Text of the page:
In this tutorial, we are going to talk about find command that can help you find files and directories.

The find command.

The command we are going to cover is the find command.

find [path...] [expression]

You supply a path to find and a search expression, the find will return the results that match the path and expression. If you don't tell find what to look for it just returns all the files that are in your current directory and all the sub-directories below that directory.


You can give find a search pattern by using the -name [pattern] , and it will return all the files and directories that match the pattern.

If you use -iname [pattern] that tells find to ignore case.

If you provide the -ls option to find, it will run ls -l , a long listing format display of the files and directories that it finds.

-name patternFind files and directories that match pattern.
-iname patternSame as -name, but ignores case.
-lsPerforms an ls on each of the found items.

You can search for files by modification time by using the -mtime option to find. You can also search for files based on size using -size. To find files in directories that were created after another file, you can give that file to find with -newer. If you want to execute a command against all the results that find returns, you can use the -exec option.

-mtime daysFind files that are days old.
-size numFind files that are of size num.
-newer fileFind files that are newer than file.
-exec command {} \; Execute command against all the results.

Another widely used command to find files and directories is locate command. It is much faster than find, but does the lookup in the index, so it is not real time. The details about locate is covered locate command.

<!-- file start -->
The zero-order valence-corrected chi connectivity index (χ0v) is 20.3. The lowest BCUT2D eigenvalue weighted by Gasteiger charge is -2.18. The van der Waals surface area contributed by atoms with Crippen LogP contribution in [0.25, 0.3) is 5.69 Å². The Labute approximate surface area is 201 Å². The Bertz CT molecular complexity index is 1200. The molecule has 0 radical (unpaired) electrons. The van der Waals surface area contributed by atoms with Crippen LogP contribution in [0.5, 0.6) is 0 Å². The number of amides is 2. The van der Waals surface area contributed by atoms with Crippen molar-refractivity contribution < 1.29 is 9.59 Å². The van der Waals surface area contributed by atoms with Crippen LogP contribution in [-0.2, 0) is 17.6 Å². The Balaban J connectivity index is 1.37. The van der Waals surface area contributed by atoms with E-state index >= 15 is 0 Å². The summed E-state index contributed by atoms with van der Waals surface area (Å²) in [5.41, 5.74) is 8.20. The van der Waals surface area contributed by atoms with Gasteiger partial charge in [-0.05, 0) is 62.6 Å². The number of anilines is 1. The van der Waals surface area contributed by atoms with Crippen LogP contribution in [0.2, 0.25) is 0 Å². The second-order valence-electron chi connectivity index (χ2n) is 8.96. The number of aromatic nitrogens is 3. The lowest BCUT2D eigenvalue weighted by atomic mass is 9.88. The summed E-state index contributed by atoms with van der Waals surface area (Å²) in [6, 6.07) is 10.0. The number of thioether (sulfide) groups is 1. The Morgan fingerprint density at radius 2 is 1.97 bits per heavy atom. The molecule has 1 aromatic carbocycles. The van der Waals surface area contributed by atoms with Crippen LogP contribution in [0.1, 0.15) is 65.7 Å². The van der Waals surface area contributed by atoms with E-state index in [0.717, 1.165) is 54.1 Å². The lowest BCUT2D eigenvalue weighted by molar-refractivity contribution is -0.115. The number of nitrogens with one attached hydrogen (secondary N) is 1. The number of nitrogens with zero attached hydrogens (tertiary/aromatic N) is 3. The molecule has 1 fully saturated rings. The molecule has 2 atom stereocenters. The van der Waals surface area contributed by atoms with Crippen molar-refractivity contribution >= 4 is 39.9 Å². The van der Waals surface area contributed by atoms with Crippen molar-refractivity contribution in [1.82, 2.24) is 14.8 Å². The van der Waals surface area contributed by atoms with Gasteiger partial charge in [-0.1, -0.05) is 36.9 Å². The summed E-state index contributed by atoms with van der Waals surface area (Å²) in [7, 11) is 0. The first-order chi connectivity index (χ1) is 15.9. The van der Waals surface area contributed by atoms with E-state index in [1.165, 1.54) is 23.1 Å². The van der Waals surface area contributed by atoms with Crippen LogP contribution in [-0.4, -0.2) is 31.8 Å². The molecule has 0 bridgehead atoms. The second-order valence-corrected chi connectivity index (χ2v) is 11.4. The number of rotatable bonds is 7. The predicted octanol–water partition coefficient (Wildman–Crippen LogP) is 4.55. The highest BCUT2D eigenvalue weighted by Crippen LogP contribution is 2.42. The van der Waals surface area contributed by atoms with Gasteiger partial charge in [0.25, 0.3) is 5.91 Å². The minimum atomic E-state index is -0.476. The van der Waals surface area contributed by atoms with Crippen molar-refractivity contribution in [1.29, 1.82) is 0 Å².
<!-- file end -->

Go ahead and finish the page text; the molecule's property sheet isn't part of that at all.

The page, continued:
Example 1: run find without option

If you run find without any options, it just finds everything in your present working directory and below.

$ find

It is the same as find ., the dot represents this directory.

Example 2: look up a specified name
$ find /directoryOne -name MAKEDEV

You can also run

$ find /directoryOne -iname makedev

It will ignore the case. So when use -name, it matches case, when use -iname, it ignores case.

Example 3: match anything

To look any file that end with 'v', you also need to use * to match anything.

$ find /directoryOne -name *v
Example 4: look up files with specified days old

To look up files between 10-13 days old in current directory

$ find . -mtime +10 -mtime -13
Example 5: use multiple options at the same time

To find file begin with 's' in current directory and display the details:

$ find . -name s* -ls
Example 6: with size option

To find a find over than 1 megabyte in current directory

$ find . -size +1M 
Example 7: with newer option

To find all directories in current directory that are newer than file.txt.

$ find . -type d -newer file.txt
Example 8: execute command

To execute file command against all the search results.

$ find . -exec file {} \;

The file command just tell what kind of file it is.

References & Resources